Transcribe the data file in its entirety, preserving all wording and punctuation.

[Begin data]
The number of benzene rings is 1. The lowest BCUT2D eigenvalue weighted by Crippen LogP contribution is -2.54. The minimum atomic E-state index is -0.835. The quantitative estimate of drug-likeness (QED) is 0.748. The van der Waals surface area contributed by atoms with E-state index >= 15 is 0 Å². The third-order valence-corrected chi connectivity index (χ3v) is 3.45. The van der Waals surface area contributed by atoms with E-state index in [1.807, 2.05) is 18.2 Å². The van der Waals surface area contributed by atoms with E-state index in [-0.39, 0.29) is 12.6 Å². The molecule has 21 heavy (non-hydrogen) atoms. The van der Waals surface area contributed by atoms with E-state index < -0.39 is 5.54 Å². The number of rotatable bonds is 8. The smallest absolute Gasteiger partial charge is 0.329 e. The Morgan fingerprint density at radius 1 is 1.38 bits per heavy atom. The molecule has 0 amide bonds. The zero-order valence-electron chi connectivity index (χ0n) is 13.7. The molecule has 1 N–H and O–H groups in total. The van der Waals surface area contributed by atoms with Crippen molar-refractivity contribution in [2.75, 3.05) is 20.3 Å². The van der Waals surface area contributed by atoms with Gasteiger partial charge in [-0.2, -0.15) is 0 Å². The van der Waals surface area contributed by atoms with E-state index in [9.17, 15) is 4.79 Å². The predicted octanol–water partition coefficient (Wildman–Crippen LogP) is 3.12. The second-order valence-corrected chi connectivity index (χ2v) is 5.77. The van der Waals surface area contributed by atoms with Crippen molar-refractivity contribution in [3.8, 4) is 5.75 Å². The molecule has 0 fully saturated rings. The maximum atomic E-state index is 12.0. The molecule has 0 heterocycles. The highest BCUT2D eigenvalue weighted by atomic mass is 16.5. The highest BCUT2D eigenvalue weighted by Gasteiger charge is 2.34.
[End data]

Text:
The number of benzene rings is 1. The lowest BCUT2D eigenvalue weighted by Crippen LogP contribution is -2.54. The minimum atomic E-state index is -0.835. The quantitative estimate of drug-likeness (QED) is 0.748. The van der Waals surface area contributed by atoms with E-state index >= 15 is 0 Å². The third-order valence-corrected chi connectivity index (χ3v) is 3.45. The van der Waals surface area contributed by atoms with E-state index in [1.807, 2.05) is 18.2 Å². The van der Waals surface area contributed by atoms with E-state index in [-0.39, 0.29) is 12.6 Å². The molecule has 21 heavy (non-hydrogen) atoms. The van der Waals surface area contributed by atoms with E-state index < -0.39 is 5.54 Å². The number of rotatable bonds is 8. The smallest absolute Gasteiger partial charge is 0.329 e. The Morgan fingerprint density at radius 1 is 1.38 bits per heavy atom. The molecule has 0 amide bonds. The zero-order valence-electron chi connectivity index (χ0n) is 13.7. The molecule has 1 N–H and O–H groups in total. The van der Waals surface area contributed by atoms with Crippen molar-refractivity contribution in [2.75, 3.05) is 20.3 Å². The van der Waals surface area contributed by atoms with Gasteiger partial charge in [-0.2, -0.15) is 0 Å². The van der Waals surface area contributed by atoms with E-state index in [9.17, 15) is 4.79 Å². The predicted octanol–water partition coefficient (Wildman–Crippen LogP) is 3.12. The second-order valence-corrected chi connectivity index (χ2v) is 5.77. The van der Waals surface area contributed by atoms with Crippen molar-refractivity contribution in [3.8, 4) is 5.75 Å². The molecule has 0 fully saturated rings. The maximum atomic E-state index is 12.0. The molecule has 0 heterocycles. The highest BCUT2D eigenvalue weighted by atomic mass is 16.5. The highest BCUT2D eigenvalue weighted by Gasteiger charge is 2.34.